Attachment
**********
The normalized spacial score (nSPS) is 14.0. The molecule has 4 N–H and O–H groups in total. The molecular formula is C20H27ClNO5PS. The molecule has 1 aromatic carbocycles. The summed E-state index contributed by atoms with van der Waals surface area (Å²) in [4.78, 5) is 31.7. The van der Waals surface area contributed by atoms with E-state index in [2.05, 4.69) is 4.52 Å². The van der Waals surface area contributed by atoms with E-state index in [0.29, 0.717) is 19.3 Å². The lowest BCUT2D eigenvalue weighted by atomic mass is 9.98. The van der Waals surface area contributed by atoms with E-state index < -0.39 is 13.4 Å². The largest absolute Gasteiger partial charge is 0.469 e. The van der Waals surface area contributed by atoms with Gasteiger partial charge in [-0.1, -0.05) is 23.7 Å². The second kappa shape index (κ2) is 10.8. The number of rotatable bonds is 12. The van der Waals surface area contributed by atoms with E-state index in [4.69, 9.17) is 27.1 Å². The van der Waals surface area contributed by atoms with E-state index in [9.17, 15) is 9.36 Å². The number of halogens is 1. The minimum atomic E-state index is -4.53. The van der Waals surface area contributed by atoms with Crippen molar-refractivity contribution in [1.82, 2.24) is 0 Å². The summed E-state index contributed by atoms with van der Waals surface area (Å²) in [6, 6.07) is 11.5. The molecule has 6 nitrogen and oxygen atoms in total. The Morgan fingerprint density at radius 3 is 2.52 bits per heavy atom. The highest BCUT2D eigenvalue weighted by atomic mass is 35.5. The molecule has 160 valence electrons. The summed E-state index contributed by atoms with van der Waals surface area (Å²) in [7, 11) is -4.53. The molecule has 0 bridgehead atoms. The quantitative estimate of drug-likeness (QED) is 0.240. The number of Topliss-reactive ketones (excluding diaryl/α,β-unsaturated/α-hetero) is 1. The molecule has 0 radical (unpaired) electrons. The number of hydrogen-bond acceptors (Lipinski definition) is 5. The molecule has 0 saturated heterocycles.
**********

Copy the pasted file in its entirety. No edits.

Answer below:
The normalized spacial score (nSPS) is 14.0. The molecule has 4 N–H and O–H groups in total. The molecular formula is C20H27ClNO5PS. The molecule has 1 aromatic carbocycles. The summed E-state index contributed by atoms with van der Waals surface area (Å²) in [4.78, 5) is 31.7. The van der Waals surface area contributed by atoms with E-state index in [2.05, 4.69) is 4.52 Å². The van der Waals surface area contributed by atoms with E-state index in [0.29, 0.717) is 19.3 Å². The lowest BCUT2D eigenvalue weighted by atomic mass is 9.98. The van der Waals surface area contributed by atoms with E-state index < -0.39 is 13.4 Å². The largest absolute Gasteiger partial charge is 0.469 e. The van der Waals surface area contributed by atoms with Gasteiger partial charge in [-0.1, -0.05) is 23.7 Å². The second kappa shape index (κ2) is 10.8. The number of rotatable bonds is 12. The van der Waals surface area contributed by atoms with E-state index in [4.69, 9.17) is 27.1 Å². The van der Waals surface area contributed by atoms with E-state index in [9.17, 15) is 9.36 Å². The number of halogens is 1. The minimum atomic E-state index is -4.53. The van der Waals surface area contributed by atoms with Crippen molar-refractivity contribution in [1.82, 2.24) is 0 Å². The summed E-state index contributed by atoms with van der Waals surface area (Å²) in [6, 6.07) is 11.5. The molecule has 6 nitrogen and oxygen atoms in total. The Morgan fingerprint density at radius 3 is 2.52 bits per heavy atom. The highest BCUT2D eigenvalue weighted by atomic mass is 35.5. The molecule has 160 valence electrons. The summed E-state index contributed by atoms with van der Waals surface area (Å²) in [7, 11) is -4.53. The molecule has 0 bridgehead atoms. The quantitative estimate of drug-likeness (QED) is 0.240. The number of Topliss-reactive ketones (excluding diaryl/α,β-unsaturated/α-hetero) is 1. The molecule has 0 radical (unpaired) electrons. The number of hydrogen-bond acceptors (Lipinski definition) is 5. The molecule has 0 saturated heterocycles.